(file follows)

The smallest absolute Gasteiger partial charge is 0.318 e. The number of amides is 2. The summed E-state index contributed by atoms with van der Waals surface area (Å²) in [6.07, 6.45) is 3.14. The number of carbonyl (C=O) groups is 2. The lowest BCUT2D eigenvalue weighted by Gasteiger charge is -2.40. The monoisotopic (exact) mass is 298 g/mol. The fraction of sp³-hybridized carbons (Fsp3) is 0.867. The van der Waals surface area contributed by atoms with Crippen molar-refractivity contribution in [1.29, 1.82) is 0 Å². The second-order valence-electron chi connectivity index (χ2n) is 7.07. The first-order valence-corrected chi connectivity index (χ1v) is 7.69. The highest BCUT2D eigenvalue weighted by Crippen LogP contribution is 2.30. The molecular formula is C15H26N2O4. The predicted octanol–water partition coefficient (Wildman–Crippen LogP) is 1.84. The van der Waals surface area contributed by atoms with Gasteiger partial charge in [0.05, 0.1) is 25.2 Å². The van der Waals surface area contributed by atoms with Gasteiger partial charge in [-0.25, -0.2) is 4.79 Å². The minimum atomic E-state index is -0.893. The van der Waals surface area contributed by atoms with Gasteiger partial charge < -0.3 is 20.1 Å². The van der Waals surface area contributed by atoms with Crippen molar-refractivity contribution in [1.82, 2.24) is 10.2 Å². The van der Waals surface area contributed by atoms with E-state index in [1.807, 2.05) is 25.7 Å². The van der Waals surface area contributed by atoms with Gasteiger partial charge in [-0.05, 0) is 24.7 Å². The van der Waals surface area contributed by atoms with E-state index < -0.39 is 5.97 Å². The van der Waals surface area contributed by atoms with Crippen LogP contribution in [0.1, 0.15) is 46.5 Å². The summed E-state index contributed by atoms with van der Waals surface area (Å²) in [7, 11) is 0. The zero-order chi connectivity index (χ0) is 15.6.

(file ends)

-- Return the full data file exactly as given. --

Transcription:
The smallest absolute Gasteiger partial charge is 0.318 e. The number of amides is 2. The summed E-state index contributed by atoms with van der Waals surface area (Å²) in [6.07, 6.45) is 3.14. The number of carbonyl (C=O) groups is 2. The lowest BCUT2D eigenvalue weighted by Gasteiger charge is -2.40. The monoisotopic (exact) mass is 298 g/mol. The fraction of sp³-hybridized carbons (Fsp3) is 0.867. The van der Waals surface area contributed by atoms with Crippen molar-refractivity contribution in [1.29, 1.82) is 0 Å². The second-order valence-electron chi connectivity index (χ2n) is 7.07. The first-order valence-corrected chi connectivity index (χ1v) is 7.69. The highest BCUT2D eigenvalue weighted by Crippen LogP contribution is 2.30. The molecular formula is C15H26N2O4. The predicted octanol–water partition coefficient (Wildman–Crippen LogP) is 1.84. The van der Waals surface area contributed by atoms with Gasteiger partial charge in [0.05, 0.1) is 25.2 Å². The van der Waals surface area contributed by atoms with Gasteiger partial charge in [-0.25, -0.2) is 4.79 Å². The minimum atomic E-state index is -0.893. The van der Waals surface area contributed by atoms with Gasteiger partial charge < -0.3 is 20.1 Å². The van der Waals surface area contributed by atoms with Crippen molar-refractivity contribution in [1.82, 2.24) is 10.2 Å². The van der Waals surface area contributed by atoms with E-state index in [1.807, 2.05) is 25.7 Å². The van der Waals surface area contributed by atoms with Gasteiger partial charge in [-0.05, 0) is 24.7 Å². The van der Waals surface area contributed by atoms with E-state index < -0.39 is 5.97 Å². The van der Waals surface area contributed by atoms with Crippen LogP contribution in [0.1, 0.15) is 46.5 Å². The summed E-state index contributed by atoms with van der Waals surface area (Å²) in [7, 11) is 0. The zero-order chi connectivity index (χ0) is 15.6.